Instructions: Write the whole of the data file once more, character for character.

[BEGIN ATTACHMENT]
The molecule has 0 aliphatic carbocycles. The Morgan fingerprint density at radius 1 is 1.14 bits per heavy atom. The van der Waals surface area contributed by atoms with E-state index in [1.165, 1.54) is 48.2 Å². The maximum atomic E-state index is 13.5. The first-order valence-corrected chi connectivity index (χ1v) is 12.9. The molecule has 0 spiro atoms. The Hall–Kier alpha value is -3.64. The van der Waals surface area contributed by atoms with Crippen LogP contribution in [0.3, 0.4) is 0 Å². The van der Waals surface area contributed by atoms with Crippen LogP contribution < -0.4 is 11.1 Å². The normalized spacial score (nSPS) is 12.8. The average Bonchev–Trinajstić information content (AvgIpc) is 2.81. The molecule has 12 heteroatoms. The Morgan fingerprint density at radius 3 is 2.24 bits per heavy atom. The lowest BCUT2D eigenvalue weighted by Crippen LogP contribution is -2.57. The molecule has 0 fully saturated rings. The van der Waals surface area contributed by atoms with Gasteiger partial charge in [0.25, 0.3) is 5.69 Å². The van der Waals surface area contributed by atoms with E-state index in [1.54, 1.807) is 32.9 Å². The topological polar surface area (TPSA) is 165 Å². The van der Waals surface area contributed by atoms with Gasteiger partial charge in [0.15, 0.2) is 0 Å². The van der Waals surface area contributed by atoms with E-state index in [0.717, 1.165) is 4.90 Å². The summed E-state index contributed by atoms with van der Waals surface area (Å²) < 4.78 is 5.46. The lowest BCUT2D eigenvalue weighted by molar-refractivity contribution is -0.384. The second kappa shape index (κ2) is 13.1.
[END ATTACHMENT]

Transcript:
The molecule has 0 aliphatic carbocycles. The Morgan fingerprint density at radius 1 is 1.14 bits per heavy atom. The van der Waals surface area contributed by atoms with E-state index in [1.165, 1.54) is 48.2 Å². The maximum atomic E-state index is 13.5. The first-order valence-corrected chi connectivity index (χ1v) is 12.9. The molecule has 0 spiro atoms. The Hall–Kier alpha value is -3.64. The van der Waals surface area contributed by atoms with Crippen LogP contribution in [0.3, 0.4) is 0 Å². The van der Waals surface area contributed by atoms with Crippen LogP contribution < -0.4 is 11.1 Å². The normalized spacial score (nSPS) is 12.8. The average Bonchev–Trinajstić information content (AvgIpc) is 2.81. The molecule has 12 heteroatoms. The Morgan fingerprint density at radius 3 is 2.24 bits per heavy atom. The lowest BCUT2D eigenvalue weighted by Crippen LogP contribution is -2.57. The molecule has 0 fully saturated rings. The van der Waals surface area contributed by atoms with Gasteiger partial charge in [0.25, 0.3) is 5.69 Å². The van der Waals surface area contributed by atoms with E-state index in [1.54, 1.807) is 32.9 Å². The topological polar surface area (TPSA) is 165 Å². The van der Waals surface area contributed by atoms with Gasteiger partial charge in [0.15, 0.2) is 0 Å². The van der Waals surface area contributed by atoms with E-state index in [0.717, 1.165) is 4.90 Å². The summed E-state index contributed by atoms with van der Waals surface area (Å²) < 4.78 is 5.46. The lowest BCUT2D eigenvalue weighted by molar-refractivity contribution is -0.384. The second kappa shape index (κ2) is 13.1.